1.Profit margin equals a product’s gross margin less the cost of capacity resources needed to support its production.
2.Profit margin is the appropriate measure for evaluating long-term profitability.
3.When allocating capacity costs to products, controllable and non-controllable cost pools need to be allocated to cost objects.
4.Activity-based costing (ABC) is an approach to determining product costs.
5.For a bank, maintaining the ATM computer network would be a product-level activity.
6.Because ABC is an allocation, it involves the two steps involved in any allocation – compute the allocation rate and multiply the rate by the number of cost driver units in a cost object.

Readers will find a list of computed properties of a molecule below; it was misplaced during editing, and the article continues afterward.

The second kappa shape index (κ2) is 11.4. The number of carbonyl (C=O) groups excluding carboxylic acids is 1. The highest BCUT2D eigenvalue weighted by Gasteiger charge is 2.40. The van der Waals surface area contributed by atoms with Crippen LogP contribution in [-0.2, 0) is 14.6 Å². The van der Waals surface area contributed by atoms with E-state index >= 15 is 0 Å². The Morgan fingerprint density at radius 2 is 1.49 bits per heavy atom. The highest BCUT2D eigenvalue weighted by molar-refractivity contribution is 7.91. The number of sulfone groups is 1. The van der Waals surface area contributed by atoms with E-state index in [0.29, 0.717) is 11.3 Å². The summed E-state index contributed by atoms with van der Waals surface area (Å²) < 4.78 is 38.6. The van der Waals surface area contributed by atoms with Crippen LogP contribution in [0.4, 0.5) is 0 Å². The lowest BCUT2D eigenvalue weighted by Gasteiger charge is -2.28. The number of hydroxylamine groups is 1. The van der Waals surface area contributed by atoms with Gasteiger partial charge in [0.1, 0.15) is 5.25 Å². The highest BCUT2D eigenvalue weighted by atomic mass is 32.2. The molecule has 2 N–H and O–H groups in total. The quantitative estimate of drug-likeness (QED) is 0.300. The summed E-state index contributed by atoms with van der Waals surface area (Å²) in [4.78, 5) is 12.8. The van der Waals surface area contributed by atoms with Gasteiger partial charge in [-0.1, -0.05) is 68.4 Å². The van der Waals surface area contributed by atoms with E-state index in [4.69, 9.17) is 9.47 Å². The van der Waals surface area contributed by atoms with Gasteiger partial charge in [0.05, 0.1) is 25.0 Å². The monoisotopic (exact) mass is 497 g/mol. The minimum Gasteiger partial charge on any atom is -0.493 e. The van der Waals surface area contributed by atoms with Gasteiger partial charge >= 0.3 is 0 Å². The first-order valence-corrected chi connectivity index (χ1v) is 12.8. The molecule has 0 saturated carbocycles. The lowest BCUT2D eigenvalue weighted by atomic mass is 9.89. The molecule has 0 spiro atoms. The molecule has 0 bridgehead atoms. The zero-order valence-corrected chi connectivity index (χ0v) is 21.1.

7.To obtain the activity rate for each cost pool, divide the total cost in each pool by the unallocated cost.
8.Changing the allocation method never affects the reported profit margins for each product line.
9.Implementing a full-fledged activity-based costing system is often a costly, time-consuming, and tedious exercise.
10.A survey by the Institute of Management Accountants found that only 8% of responding firms in the U.S. use activity-based costing.